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The C spec has an interesting footnote (#268 C11dr §7.21.3 9)

"Setting the file position indicator to end-of-file, as with fseek(file, 0, SEEK_END), has undefined behavior for a binary stream (because of possible trailing null characters) or for any stream with state-dependent encoding that does not assuredly end in the initial shift state."

Does this ever apply to binary streams reading a file? (as from a physical device)

IMO, a binary file on a disk is just a sea of bytes. It seems to me that a binary file could not have state-dependent encoding as it is a binary file. I'm fuzzy on the concept of "binary wide-oriented streams" and if that even could apply to disk I/O.

I see that calling fseek(file, 0, SEEK_END) on a serial stream like a com port or maybe stdin may not get to the true end as the end is yet to be determined. Thus the narrowing of the question to physical files.


[edit] Answer: A concern with older (maybe up to late 1980s). Presently in 2014, Windows, POSIT-specific and non-exotic others: not a problem.

@Shafik Yaghmour provides a good reference in Using fseek and ftell to determine the size of a file has a vulnerability?. There @Jerry Coffin discusses CP/M as binary files not always having a precise length. (128-byte records per wiki).

Thanks to @Keith Thompson answer for the meat of the answer.

Together this explains the specs's "(because of possible trailing null characters)" comment.

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Binary files are going to be sequences of 8-bit bytes, with an exact specified size, on any system you're likely to use. But not all systems store files that way, and the C standard is carefully designed to allow portability to systems with unusual characteristics.

For example, a conforming C implementation might run on an operating system that stores files as sequences of 512-byte blocks, with no indication of how many bytes of the final block are significant. On such a system, when a binary file is created, the OS might pad the remainder of the final block with zero bytes. When you read from such a file, the padding bytes might either appear in the input (even though they were never explicitly written to the file), or they might be ignored (even though the program that created the file might have written them explicitly).

If you're reading from a non-seekable stream (for example keyboard input), then fseek(file, 0, SEEK_END) won't just give you a bad result, it will indicate failure by returning a non-zero result. (On POSIX-compliant systems, it returns -1 and sets errno; ISO C doesn't require that.)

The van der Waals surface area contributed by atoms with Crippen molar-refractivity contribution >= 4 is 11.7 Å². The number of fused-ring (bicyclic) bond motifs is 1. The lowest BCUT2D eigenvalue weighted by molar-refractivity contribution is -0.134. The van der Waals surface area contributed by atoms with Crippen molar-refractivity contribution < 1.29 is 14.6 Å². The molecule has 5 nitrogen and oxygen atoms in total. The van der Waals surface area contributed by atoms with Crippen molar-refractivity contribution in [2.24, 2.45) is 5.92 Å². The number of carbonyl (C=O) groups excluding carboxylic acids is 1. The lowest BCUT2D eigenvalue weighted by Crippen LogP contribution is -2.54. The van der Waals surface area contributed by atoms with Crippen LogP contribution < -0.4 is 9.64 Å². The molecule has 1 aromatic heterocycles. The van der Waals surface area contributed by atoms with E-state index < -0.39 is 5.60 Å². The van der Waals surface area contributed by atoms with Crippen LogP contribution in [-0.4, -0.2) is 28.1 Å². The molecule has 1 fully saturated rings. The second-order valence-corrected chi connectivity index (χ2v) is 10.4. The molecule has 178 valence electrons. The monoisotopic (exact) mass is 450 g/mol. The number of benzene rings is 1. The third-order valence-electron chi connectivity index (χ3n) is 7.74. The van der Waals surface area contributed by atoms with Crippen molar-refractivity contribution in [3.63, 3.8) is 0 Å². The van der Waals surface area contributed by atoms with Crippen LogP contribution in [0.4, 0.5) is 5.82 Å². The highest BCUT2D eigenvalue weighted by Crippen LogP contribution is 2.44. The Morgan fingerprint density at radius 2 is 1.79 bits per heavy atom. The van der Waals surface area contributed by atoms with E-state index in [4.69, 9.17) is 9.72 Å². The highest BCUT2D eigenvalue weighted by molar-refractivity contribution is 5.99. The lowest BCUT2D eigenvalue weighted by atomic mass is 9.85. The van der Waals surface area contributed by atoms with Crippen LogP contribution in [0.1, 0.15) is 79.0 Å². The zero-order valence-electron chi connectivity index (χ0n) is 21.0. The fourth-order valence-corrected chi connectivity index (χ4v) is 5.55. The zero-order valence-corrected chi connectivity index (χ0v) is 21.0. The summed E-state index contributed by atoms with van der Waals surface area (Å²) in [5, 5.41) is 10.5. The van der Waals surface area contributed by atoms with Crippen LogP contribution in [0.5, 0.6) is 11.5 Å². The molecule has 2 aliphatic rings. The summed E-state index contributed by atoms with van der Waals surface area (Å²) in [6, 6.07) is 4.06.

On most systems, fseek(file, 0, SEEK_END) on a binary file will either seek to the actual end of the file (a position determined by exactly how many bytes were written to the file), or return a clear failure indication. If you're using POSIX-specific features anyway, you can safely assume this behavior; you can probably make the same assumption for Windows and a number of other systems. If you want your code to be 100% portable to exotic systems, you shouldn't assume that binary files won't be padded with extra zero bytes.

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    Aside from maybe CP/M, do you know any current file system that does not "determined by exactly how many bytes were written"? Jan 10 '14 at 18:58
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    @chux: No, but I'm not familiar with all current file systems. (There might be something for embedded systems.) Jan 10 '14 at 19:02
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    "going to be ... an exact specified size, on any system you're likely to use", well I've used a lot of file systems, even a CP/M like OS called CBM DOS which I believe also lacked byte specific file size. Doubt I'll write C code for that platform any time soon though. I though the odd C spec would be about something new, instead its about something old. Thanks. Jan 11 '14 at 8:23

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